• Approximately 50% of the inmates admitted in the Georgia Department of Corrections in 2021
  • were Black, yet Black Georgians make up 32% of the State’s population.
  • Fifty-four percent of infant deaths were Black children.
November 29, 2022 / Health, Workforce

Long covid leading to more workers with disabilitiesImage

From Liberty Street Economics

  • Approximately 19% of individuals infected with COVID now have long COVID, possibly leading to the 1.7 million increase in working-age people reporting a disability since 2020.
  • Symptoms of long COVID include fatigue, brain fog, and muscle/joint pain. However, explicit tests for long COVID do not exist, making it difficult to confirm a diagnosis.
  • With the increase of disable workers employed, work place accommodations such as avoiding physical exertion or taking rest breaks have become necessary.
  • It is likely that disabled workers suffering from long COVID and the necessary accommodations will be a constant element in the future of the workplace.
September 13, 2022 / Basic Needs, Economics, Policy, Workforce

Unprecedented decline in child poverty rates attributed to government safety net programsImage

A new report from Child Trends (also covered in the New York Times) evaluates the biggest factors contributing to the unprecedented 30-year trend of decreasing child poverty. Key findings point to governmental safety net programs as key drivers.

Further, the US Census Bureau released pandemic-era child poverty estimates (through 2021) this week, saying “the new data show the significant impact the expansion of anti-poverty programs during the COVID-19 pandemic had on reducing child poverty.”

Additional recent studies, including from our partners at DataHaven in Connecticut found that food scarcity and child poverty rose after safety net programs ended.

What does that mean for social sector leaders?

First, the scale of government interventions offer opportunities to have the greatest impact. But blanket policies will always leave some households falling through cracks: immigrants, mixed-status and undocumented households, families that are newly navigating human services, digitally disconnected, underemployed, housing burdened, and others. Our role then, is (1) advocate for expanded policies and educate officials of the impact; and (2) find and directly serve the families that are left behind.

Second, the new philanthropic role of counties and cities distributing ARPA funds offers an opportunity, and maybe a model, to (1) build relationships with elected officials and (2) provide guidance in funding and programming decisions that have systemic impacts.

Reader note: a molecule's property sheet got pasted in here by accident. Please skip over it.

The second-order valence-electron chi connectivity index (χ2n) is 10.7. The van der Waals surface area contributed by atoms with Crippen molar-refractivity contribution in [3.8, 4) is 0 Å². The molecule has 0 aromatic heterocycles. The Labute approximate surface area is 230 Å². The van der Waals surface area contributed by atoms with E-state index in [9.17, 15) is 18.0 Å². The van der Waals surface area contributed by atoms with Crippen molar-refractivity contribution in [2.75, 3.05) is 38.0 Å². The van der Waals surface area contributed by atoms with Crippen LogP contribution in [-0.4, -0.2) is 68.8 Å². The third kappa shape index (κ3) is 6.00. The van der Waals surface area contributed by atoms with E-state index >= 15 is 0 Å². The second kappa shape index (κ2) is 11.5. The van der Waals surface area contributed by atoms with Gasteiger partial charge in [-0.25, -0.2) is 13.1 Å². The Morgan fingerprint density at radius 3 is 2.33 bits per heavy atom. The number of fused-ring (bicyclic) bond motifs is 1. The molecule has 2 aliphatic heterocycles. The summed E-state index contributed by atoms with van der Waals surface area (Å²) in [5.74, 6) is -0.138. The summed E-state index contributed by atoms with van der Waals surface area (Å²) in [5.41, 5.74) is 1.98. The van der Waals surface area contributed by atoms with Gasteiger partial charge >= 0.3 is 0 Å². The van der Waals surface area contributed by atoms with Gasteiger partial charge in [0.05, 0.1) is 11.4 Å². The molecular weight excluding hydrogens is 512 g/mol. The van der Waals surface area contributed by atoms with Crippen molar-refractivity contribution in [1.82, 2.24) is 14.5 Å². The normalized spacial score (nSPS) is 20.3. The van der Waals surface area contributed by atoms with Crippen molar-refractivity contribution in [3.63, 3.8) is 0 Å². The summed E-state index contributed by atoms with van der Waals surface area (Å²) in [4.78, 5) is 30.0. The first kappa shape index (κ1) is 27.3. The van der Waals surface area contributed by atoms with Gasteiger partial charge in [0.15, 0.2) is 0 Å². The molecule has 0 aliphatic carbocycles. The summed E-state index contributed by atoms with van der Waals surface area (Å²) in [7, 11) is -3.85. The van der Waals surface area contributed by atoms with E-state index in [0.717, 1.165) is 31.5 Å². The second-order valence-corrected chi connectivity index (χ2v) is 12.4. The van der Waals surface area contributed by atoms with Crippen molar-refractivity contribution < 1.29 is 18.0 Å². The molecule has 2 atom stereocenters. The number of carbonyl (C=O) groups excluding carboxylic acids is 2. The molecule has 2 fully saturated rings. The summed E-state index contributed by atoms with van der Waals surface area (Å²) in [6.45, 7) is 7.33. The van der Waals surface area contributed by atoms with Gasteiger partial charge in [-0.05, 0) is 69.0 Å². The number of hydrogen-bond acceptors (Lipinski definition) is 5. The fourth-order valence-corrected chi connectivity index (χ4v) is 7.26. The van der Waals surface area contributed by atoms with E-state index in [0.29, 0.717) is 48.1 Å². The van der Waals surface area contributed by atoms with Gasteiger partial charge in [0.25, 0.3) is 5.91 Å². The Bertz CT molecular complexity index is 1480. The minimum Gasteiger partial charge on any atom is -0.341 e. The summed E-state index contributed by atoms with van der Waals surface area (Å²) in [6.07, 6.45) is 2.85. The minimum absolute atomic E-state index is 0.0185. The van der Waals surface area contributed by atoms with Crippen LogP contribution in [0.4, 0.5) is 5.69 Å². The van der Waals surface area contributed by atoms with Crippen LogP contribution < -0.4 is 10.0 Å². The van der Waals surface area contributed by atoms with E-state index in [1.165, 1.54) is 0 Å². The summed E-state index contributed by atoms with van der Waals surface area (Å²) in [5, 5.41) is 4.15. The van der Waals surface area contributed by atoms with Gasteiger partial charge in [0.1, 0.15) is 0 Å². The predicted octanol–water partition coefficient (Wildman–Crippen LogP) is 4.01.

June 17, 2022 / Workforce

Three rural Georgia counties lead the nation in job postings growth.Image

Emsi Burning Glass recently released a report analyzing the shifting trends in rural and urban job postings. They found:

  • 3 of the top 10 counties in the nation with the highest growth in job postings were in Georgia. Madison, Putnam, and Franklin Counties ranked 2nd, 4th, and 5th, respectively.
  • 90% of the top 50 counties with the highest growth in job postings were rural.
  • Rural jobs have experienced major growth in high-tech skills.
  • Remote work has allowed for traditionally urban opportunities to move outside of urban areas.
  • Job growth in rural areas has supported wage growth.
January 6, 2022 / Policy, Workforce

The Georgia Restaurant Association serves an important purpose: advocating for the needs of restaurants in Georgia which make up the second largest public industry in the state.Insight

The Georgia Restaurant Association (GRA) is one of the newest restaurant associations in the US. The GRA was created 19 years ago to advocate, educate, and create awareness about restaurants in the state. The Georgia restaurant industry is the second largest public sector employer with more than half a million workers in nearly 19,000 locations. GRA’s President & CEO, Karen Bremer, recently spoke to Metro Atlanta CEO about supporting the restaurant industry during the pandemic. Karen remarked that the pandemic initially devastated restaurants, but they have adapted to stay open while keeping employees and customers safe. Further, the GRA has advocated for pandemic-relief legislation at the state and federal level to keep Georgia’s restaurant industry thriving.

April 23, 2021 / Education, Workforce


Of the 43,353 Career, Technical and Agricultural Education (CTAE) credentials earned in the 2018–2019 school year, only 16% were aligned with workforce demand. (GPEE’s Top 10 Issues to Watch in 2021)

February 26, 2021 / Early Childhood, Workforce


A new study finds that an additional 90-100K Georgia children could be covered by CAPS subsidies over the next three years, allowing thousands of parents to continue and advance in their work and education, if the following are enacted: